First published 6 July 2020
  • QUT mathematician, physician and Australian Research Council Future Fellow, Associate Professor Dan Nicolau, is a lead researcher in the STOIC (STerOids In COVID-19) trial.
  • The trial is looking at whether asthma inhalers given to people with early stage COVID-19 can reduce progression of respiratory illness and cut emergency department presentations and hospital admissions.
  • Recruitment for the trial has begun through the Churchill Hospital in Headington in the UK.

Associate Professor Nicolau and the QUT team, including Honours student Alexander Hasson, will be coordinating trial data analysis, modelling of pathological mechanisms and building COVID-19 maths models to explain and use the clinical trial data to optimise patient treatment.

The STOIC trial clinical lead is University of Oxford Professor Mona Bafahdel and collaborators include former QUT Postdoctoral Research Fellow Dr Nabil Fadai, recently appointed to Assistant Professor in Mathematical Biology at the University of Nottingham. Associate Professor Nicolau and Professor Bafahdel have discussed the trial rationale in an article in the medical journal The Lancet.

QUT Associate Professor Dan Nicolau


Associate Professor Nicolau, from the QUT Science and Engineering Faculty School of Mathematical Sciences, said about 500 patients are needed for the trial.

Some patients will be given the corticosteroid budesonide, while others are given a placebo. Budesonide is an inexpensive, widely prescribed inhaler medication used by people with asthma to prevent and control symptoms. It acts to reduce irritation and inflammation of the lungs and airways.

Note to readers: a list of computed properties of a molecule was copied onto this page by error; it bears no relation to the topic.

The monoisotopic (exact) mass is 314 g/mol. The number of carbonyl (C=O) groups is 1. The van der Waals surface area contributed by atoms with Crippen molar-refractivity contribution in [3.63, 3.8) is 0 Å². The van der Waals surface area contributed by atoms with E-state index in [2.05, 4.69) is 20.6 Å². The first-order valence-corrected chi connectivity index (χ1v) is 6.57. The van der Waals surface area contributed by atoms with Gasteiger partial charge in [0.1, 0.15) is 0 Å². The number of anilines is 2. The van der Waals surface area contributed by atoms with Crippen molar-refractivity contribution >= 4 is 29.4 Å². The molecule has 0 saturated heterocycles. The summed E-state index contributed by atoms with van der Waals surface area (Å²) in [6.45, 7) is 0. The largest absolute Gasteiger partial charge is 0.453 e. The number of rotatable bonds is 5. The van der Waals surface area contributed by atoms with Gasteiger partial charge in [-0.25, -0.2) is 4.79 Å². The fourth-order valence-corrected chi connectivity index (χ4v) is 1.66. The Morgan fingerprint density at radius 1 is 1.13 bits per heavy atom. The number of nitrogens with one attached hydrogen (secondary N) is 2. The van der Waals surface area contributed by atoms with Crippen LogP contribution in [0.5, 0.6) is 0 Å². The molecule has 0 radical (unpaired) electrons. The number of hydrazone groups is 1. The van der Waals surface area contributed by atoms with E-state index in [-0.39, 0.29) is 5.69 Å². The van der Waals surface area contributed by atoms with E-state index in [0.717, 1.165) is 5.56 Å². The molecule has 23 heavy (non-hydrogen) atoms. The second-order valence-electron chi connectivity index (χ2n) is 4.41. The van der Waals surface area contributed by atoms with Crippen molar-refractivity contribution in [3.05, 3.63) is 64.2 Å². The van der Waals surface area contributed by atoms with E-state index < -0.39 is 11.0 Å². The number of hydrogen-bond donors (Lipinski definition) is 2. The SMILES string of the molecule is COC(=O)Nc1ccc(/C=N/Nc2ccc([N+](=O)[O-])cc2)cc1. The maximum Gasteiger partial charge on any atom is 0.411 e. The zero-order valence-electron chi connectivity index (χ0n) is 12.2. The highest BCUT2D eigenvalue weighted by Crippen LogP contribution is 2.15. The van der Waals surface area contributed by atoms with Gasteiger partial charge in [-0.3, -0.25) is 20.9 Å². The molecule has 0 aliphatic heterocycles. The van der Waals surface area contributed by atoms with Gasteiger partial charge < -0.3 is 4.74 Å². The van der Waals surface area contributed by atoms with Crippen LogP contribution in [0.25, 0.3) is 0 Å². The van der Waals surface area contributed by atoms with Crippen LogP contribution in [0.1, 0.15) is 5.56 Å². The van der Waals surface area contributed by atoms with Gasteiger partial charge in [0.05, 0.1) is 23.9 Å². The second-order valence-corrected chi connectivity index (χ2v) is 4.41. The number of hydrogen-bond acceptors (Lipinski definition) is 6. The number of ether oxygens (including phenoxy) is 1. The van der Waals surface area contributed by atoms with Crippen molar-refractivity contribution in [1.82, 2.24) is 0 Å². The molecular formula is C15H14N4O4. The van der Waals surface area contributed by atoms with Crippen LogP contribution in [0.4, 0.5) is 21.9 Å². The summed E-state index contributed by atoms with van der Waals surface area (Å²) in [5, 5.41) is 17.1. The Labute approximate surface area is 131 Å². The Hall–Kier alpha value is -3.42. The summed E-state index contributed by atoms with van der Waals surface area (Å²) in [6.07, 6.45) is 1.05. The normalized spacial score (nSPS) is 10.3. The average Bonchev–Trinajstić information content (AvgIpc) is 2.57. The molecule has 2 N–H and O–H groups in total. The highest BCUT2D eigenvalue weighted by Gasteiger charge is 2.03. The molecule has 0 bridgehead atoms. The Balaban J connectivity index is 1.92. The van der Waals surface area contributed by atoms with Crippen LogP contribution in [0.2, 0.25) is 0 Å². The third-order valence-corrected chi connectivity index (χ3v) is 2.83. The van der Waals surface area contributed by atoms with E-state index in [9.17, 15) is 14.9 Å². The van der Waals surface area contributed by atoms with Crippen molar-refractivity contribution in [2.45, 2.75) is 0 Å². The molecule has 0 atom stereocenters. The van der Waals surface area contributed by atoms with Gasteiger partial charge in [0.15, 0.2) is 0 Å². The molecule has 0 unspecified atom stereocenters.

Associate Professor Nicolau said he and Professor Bafahdel, a respiratory physician and mentor since his medical studies at Oxford, had noticed early on in the pandemic that people with asthma and the chronic lung disease COPD were under-represented in the numbers of seriously ill COVID-19 patients.

“This seemed paradoxical because COVID-19 affects the lungs – and these patients have lung problems – so they should be more at risk of severe disease from the virus,” he said.

“One explanation for the low numbers was that something these people were doing regularly was protecting them and that, logically, was that they routinely used inhalers for their chronic lung problems.

“Ideally it may be that the corticosteroid therapy would be given to anyone with a new, dry cough, and while they are awaiting their COVID test results.”

Associate Professor Nicolau said mathematical modelling by the STOIC study team suggests that “the earlier we apply the inhaled steroid treatment the more people we’ll be able to keep from getting sick”.

University of Oxford researchers recently released promising preliminary results from a separate RECOVERY (Randomised Evaluation of COVID-19 Therapy) trial of another corticosteroid, dexamethasone, in treating COVID-19 patients.  Dexamethasone, which is taken by mouth rather than inhaled, is used to treat a range of inflammatory-related conditions including allergies, arthritis and severe asthma. Early data from the RECOVERY trial reported that the drug reduced deaths by one-third among COVID-19 patients who were on ventilators in intensive care units.


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